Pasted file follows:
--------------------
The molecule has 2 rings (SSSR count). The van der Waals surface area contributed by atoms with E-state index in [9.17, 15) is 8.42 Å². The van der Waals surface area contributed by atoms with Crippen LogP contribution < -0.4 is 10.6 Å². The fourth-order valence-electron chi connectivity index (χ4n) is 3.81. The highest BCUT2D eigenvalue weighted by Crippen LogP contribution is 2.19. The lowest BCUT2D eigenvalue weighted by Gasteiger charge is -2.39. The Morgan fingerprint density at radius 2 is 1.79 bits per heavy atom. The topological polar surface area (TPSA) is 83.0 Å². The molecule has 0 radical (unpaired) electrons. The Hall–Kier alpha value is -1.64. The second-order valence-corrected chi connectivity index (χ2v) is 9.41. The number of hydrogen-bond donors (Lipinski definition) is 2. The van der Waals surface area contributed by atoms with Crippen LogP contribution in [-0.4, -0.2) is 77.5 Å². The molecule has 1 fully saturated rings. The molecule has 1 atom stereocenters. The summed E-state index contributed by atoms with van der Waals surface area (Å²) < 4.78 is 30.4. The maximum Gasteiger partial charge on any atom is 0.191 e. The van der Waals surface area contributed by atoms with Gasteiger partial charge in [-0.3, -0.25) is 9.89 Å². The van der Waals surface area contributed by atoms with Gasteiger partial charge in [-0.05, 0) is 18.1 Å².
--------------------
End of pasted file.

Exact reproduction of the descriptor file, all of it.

The molecule has 2 rings (SSSR count). The van der Waals surface area contributed by atoms with E-state index in [9.17, 15) is 8.42 Å². The van der Waals surface area contributed by atoms with Crippen LogP contribution < -0.4 is 10.6 Å². The fourth-order valence-electron chi connectivity index (χ4n) is 3.81. The highest BCUT2D eigenvalue weighted by Crippen LogP contribution is 2.19. The lowest BCUT2D eigenvalue weighted by Gasteiger charge is -2.39. The Morgan fingerprint density at radius 2 is 1.79 bits per heavy atom. The topological polar surface area (TPSA) is 83.0 Å². The molecule has 0 radical (unpaired) electrons. The Hall–Kier alpha value is -1.64. The second-order valence-corrected chi connectivity index (χ2v) is 9.41. The number of hydrogen-bond donors (Lipinski definition) is 2. The van der Waals surface area contributed by atoms with Crippen LogP contribution in [-0.4, -0.2) is 77.5 Å². The molecule has 1 fully saturated rings. The molecule has 1 atom stereocenters. The summed E-state index contributed by atoms with van der Waals surface area (Å²) < 4.78 is 30.4. The maximum Gasteiger partial charge on any atom is 0.191 e. The van der Waals surface area contributed by atoms with Gasteiger partial charge in [-0.3, -0.25) is 9.89 Å². The van der Waals surface area contributed by atoms with Gasteiger partial charge in [-0.05, 0) is 18.1 Å².